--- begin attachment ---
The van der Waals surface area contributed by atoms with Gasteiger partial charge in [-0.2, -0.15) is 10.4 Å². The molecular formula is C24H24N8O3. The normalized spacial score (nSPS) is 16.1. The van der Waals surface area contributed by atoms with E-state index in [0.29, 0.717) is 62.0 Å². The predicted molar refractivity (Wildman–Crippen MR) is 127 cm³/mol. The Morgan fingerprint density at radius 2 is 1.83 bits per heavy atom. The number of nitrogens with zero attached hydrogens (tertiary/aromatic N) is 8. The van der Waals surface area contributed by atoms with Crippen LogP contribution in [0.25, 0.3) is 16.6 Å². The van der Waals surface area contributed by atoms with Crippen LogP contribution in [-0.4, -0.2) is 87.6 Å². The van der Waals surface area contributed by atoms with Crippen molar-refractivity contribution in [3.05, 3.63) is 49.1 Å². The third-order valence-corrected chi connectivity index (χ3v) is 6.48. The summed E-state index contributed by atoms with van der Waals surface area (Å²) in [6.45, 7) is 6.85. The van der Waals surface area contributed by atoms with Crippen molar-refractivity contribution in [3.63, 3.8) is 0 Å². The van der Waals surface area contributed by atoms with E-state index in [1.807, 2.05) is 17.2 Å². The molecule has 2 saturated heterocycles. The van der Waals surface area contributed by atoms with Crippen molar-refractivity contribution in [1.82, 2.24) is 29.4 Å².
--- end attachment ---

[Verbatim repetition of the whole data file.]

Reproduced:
The van der Waals surface area contributed by atoms with Gasteiger partial charge in [-0.2, -0.15) is 10.4 Å². The molecular formula is C24H24N8O3. The normalized spacial score (nSPS) is 16.1. The van der Waals surface area contributed by atoms with E-state index in [0.29, 0.717) is 62.0 Å². The predicted molar refractivity (Wildman–Crippen MR) is 127 cm³/mol. The Morgan fingerprint density at radius 2 is 1.83 bits per heavy atom. The number of nitrogens with zero attached hydrogens (tertiary/aromatic N) is 8. The van der Waals surface area contributed by atoms with Crippen LogP contribution in [0.25, 0.3) is 16.6 Å². The van der Waals surface area contributed by atoms with Crippen LogP contribution in [-0.4, -0.2) is 87.6 Å². The van der Waals surface area contributed by atoms with Crippen molar-refractivity contribution in [3.05, 3.63) is 49.1 Å². The third-order valence-corrected chi connectivity index (χ3v) is 6.48. The summed E-state index contributed by atoms with van der Waals surface area (Å²) in [6.45, 7) is 6.85. The van der Waals surface area contributed by atoms with Crippen molar-refractivity contribution in [3.63, 3.8) is 0 Å². The van der Waals surface area contributed by atoms with E-state index in [1.807, 2.05) is 17.2 Å². The molecule has 2 saturated heterocycles. The van der Waals surface area contributed by atoms with Crippen molar-refractivity contribution in [1.82, 2.24) is 29.4 Å².